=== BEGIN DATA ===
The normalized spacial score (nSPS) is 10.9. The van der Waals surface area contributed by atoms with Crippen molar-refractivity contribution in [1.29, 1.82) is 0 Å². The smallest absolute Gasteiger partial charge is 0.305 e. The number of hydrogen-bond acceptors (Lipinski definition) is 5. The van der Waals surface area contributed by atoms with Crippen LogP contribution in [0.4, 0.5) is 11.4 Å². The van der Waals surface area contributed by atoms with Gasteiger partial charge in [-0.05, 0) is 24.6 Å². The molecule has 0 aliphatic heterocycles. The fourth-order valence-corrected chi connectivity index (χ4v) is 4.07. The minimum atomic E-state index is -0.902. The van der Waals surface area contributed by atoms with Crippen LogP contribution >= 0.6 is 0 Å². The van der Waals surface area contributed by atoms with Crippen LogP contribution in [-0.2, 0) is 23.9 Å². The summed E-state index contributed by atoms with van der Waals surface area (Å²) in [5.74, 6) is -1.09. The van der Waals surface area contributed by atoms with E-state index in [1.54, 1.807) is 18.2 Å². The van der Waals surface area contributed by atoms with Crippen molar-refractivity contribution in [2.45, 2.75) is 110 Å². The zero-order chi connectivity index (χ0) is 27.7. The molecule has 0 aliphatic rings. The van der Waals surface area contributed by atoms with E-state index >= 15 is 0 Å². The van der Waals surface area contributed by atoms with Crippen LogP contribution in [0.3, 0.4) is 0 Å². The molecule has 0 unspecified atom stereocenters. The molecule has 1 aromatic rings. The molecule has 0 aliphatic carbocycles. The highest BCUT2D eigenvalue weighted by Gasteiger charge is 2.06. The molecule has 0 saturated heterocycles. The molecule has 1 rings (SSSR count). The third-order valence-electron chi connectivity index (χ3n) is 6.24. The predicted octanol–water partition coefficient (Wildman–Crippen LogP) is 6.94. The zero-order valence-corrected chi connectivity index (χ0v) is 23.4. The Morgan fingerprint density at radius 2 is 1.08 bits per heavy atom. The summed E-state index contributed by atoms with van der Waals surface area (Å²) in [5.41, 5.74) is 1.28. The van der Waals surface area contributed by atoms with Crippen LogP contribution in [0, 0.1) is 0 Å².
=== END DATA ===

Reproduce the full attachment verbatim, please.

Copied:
The normalized spacial score (nSPS) is 10.9. The van der Waals surface area contributed by atoms with Crippen molar-refractivity contribution in [1.29, 1.82) is 0 Å². The smallest absolute Gasteiger partial charge is 0.305 e. The number of hydrogen-bond acceptors (Lipinski definition) is 5. The van der Waals surface area contributed by atoms with Crippen LogP contribution in [0.4, 0.5) is 11.4 Å². The van der Waals surface area contributed by atoms with Gasteiger partial charge in [-0.05, 0) is 24.6 Å². The molecule has 0 aliphatic heterocycles. The fourth-order valence-corrected chi connectivity index (χ4v) is 4.07. The minimum atomic E-state index is -0.902. The van der Waals surface area contributed by atoms with Crippen LogP contribution >= 0.6 is 0 Å². The van der Waals surface area contributed by atoms with Crippen LogP contribution in [-0.2, 0) is 23.9 Å². The summed E-state index contributed by atoms with van der Waals surface area (Å²) in [5.74, 6) is -1.09. The van der Waals surface area contributed by atoms with E-state index in [1.54, 1.807) is 18.2 Å². The van der Waals surface area contributed by atoms with Crippen molar-refractivity contribution in [2.45, 2.75) is 110 Å². The zero-order chi connectivity index (χ0) is 27.7. The molecule has 0 aliphatic rings. The van der Waals surface area contributed by atoms with E-state index >= 15 is 0 Å². The van der Waals surface area contributed by atoms with Crippen LogP contribution in [0.3, 0.4) is 0 Å². The molecule has 0 unspecified atom stereocenters. The molecule has 1 aromatic rings. The molecule has 0 aliphatic carbocycles. The highest BCUT2D eigenvalue weighted by Gasteiger charge is 2.06. The molecule has 0 saturated heterocycles. The molecule has 1 rings (SSSR count). The third-order valence-electron chi connectivity index (χ3n) is 6.24. The predicted octanol–water partition coefficient (Wildman–Crippen LogP) is 6.94. The zero-order valence-corrected chi connectivity index (χ0v) is 23.4. The Morgan fingerprint density at radius 2 is 1.08 bits per heavy atom. The summed E-state index contributed by atoms with van der Waals surface area (Å²) in [5.41, 5.74) is 1.28. The van der Waals surface area contributed by atoms with Crippen LogP contribution in [0, 0.1) is 0 Å².